March 31, 2008
Liz published this at 11:15 pm
Investment and Return
Being a part of WordCamp Dallas was something I especially looked forward to — it’s always fun to be part of a conference where folks are deeply committed, even more to be part of one right before I’ve got one of my own about to launch in a few weeks. It’s an opportunity to learn, to connect, and to improve.
Still any trip is an investment. It means preparation. It means time doing something I don’t usually do — and the “usually dos” still need doing. So I make sure that go to find the value. Since I work on the people side, connecting businesses to clients and customers. For me, the value was getting to know more about how bloggers and learners and the way they respond to learning things new. At WordCamp Dallas, that wasn’t hard to see examples everywhere. Here are just three of the things that I learned about bloggers at WordCamp Dallas.
- Bloggers work hard and rise to the call. Matt Mullenweg began the event with his “State of WordPress” conversation and the announcement of the relsease of WordPress 2.5. The fact that he was recently parted from four wisdom teeth didn’t stop his investment or what he offered to the group all weekend. A strong product stands on the shoulders of a strong man. Do check out the features of 2.5. They’re a reflection of the man who spoke about them.
- Bloggers value great content. From John Pozadzides presentation — 45 ways to power up your blog — to Jonathan Bailey’s explanation of how to handle content theft folks were engaged and paying attention. They were there to get the quality content. Alex Frison said so.
- Bloggers are smart people with forward-thinking views. Conversations between sessions with folks, such as Mark Hopkins, Aaron Brazell, and Mark Ghosh, gave me new things to think about. That’s a value you can’t find just anywhere.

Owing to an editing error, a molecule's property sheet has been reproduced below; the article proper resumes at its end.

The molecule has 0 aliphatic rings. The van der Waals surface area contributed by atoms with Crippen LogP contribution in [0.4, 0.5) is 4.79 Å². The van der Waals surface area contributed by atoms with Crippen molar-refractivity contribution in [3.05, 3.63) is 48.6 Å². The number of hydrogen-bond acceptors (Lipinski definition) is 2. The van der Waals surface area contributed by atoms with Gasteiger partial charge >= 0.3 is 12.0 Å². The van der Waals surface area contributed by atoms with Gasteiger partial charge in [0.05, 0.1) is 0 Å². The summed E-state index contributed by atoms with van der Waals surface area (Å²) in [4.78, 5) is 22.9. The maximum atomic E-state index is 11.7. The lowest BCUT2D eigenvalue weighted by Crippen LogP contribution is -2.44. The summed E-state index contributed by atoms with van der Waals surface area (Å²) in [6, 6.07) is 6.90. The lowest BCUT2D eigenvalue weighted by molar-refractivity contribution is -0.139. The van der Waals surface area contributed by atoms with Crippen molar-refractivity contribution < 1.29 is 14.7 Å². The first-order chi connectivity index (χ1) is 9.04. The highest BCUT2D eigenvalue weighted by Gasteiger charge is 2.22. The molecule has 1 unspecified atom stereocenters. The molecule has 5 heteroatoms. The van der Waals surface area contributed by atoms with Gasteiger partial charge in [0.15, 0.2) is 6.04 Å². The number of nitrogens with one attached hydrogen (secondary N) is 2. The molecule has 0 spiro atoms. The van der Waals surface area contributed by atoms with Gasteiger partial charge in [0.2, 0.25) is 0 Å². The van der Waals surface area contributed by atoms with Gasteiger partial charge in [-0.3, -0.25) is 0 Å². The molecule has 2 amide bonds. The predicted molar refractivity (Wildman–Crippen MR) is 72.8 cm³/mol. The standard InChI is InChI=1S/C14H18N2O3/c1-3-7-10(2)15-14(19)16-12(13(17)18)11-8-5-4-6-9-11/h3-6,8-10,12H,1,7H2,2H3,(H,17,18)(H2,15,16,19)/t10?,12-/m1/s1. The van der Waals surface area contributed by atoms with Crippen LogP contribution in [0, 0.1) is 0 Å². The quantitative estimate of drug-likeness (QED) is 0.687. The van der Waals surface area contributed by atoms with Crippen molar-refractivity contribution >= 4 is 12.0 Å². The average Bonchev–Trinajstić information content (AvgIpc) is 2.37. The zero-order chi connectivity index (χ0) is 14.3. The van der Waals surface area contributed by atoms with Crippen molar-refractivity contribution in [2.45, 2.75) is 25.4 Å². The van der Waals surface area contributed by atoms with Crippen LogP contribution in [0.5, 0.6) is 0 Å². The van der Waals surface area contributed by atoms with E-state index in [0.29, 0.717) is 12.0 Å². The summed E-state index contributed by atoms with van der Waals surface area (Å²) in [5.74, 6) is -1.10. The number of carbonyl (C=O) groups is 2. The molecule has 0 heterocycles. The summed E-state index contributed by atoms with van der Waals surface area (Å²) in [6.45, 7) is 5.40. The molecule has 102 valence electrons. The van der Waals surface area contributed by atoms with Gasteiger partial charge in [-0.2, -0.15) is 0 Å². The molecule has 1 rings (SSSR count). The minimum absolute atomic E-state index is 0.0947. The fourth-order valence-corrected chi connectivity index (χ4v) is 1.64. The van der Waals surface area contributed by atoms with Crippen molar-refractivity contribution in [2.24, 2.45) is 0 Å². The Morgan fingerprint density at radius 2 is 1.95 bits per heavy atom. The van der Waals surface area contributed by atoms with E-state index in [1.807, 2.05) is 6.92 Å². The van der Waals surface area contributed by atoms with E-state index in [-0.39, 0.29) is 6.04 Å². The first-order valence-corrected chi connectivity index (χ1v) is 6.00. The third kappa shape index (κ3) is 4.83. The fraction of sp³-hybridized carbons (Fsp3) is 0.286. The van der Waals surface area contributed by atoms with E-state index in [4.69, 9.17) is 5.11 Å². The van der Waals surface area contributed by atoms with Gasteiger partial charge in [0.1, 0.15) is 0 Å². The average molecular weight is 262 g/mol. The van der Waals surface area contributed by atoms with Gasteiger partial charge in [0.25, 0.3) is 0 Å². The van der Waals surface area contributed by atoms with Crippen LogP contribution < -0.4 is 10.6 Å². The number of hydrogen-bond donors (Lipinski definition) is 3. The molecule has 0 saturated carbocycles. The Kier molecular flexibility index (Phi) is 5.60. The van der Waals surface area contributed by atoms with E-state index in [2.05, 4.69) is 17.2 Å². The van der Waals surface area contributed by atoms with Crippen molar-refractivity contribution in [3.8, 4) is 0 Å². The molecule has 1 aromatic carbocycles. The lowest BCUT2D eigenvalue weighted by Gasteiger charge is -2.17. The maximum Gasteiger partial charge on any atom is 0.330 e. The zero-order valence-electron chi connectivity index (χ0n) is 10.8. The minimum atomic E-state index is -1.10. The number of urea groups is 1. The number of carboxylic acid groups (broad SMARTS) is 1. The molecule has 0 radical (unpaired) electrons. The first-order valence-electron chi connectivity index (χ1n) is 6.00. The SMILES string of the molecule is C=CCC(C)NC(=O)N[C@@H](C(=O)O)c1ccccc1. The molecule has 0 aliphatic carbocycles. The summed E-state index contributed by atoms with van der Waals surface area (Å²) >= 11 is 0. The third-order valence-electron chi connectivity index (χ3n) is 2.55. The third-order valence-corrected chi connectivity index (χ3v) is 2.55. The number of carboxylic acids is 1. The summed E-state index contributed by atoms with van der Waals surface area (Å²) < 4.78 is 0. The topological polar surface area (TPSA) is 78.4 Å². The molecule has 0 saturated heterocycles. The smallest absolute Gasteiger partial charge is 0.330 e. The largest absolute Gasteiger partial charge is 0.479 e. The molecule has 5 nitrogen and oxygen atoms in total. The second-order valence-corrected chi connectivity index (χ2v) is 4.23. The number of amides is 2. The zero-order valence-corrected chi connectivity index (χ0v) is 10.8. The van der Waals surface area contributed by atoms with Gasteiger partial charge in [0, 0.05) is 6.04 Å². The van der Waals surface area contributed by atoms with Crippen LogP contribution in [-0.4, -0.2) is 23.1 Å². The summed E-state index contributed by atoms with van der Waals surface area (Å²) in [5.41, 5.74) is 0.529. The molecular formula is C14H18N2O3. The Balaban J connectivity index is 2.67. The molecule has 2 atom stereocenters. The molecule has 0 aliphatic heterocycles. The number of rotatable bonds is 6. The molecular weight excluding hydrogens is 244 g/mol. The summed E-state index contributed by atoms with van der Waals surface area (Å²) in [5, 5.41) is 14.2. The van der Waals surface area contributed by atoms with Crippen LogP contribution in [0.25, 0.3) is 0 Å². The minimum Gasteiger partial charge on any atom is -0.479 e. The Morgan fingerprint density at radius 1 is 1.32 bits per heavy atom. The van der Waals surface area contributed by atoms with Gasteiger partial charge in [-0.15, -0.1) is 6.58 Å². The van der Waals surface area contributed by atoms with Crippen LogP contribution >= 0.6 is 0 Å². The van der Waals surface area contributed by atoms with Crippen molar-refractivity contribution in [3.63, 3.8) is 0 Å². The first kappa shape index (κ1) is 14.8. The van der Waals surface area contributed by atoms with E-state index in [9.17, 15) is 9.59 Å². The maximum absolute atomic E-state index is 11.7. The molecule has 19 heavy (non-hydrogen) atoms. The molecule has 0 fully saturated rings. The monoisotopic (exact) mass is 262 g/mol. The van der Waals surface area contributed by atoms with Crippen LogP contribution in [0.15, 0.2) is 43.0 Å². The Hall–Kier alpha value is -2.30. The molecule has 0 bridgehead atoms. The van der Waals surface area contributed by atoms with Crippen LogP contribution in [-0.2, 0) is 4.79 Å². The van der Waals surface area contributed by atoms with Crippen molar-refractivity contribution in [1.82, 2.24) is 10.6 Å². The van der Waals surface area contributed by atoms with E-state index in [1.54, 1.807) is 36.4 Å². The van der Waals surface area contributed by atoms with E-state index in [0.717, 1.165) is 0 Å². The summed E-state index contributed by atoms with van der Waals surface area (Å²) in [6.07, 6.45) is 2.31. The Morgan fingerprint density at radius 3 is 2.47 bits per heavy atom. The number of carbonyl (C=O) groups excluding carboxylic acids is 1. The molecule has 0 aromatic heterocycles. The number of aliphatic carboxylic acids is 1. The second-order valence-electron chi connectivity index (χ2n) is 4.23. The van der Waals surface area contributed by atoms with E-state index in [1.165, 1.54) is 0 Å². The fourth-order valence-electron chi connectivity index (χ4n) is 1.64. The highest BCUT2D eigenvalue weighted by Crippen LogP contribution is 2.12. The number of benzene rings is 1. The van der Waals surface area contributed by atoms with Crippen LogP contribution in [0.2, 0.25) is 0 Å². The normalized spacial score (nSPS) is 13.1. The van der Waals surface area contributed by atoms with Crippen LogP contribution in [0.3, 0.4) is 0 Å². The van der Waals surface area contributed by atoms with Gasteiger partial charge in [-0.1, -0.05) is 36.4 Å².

- Bloggers participate. Charles Stricklin had this idea for WordCamp Dallas. He got the ball rolling. Participation made it happen so well. John P. pulled together an entire team to make it operational. Lorelle put herself into helping find great speakers with the best content. She interviewed, asked questions, presented, and talked to every person there. Charles’s live podcast on Sunday was all about participation. He kept the program rolling from the microphone.
- Bloggers support each other. While I was gone some great bloggers at home helped me keep SOBCon08 and this rolling forward. They include: Jesse Petersen, Mother Earth, Terry Starbucker, Easton Ellsworth, JC Hutchins, Lorelle VanFossen, and Rick Cockrum
Whether I’m presenting or participating as an attendee, I always have to measure what I’m investing before I go to a conference or a seminar. Any such trip means doing something more and keeping what I do going at the same time. So I want to make sure that the investment will have a return.
None of these WordCamp learnings are new things. Yet the people, the thoughts, and the interactions were underscored each value in a new way. Every connection was worth every minute I invested to get and be there. It’s a worthwhile investment when folks bring us back to remembering what’s important about gathering together.
People like to do business with other people, not companies. We learn from each other because of the reasons the bloggers at WordCamp brought to the event.
Thank you WordCamp Dallas for reminding me of what I already knew.
What do you want to remember not to forget?
–ME “Liz” Strauss
Work with Liz!!
SOBCon08 is May 2,3,4 in Chicago. Register now!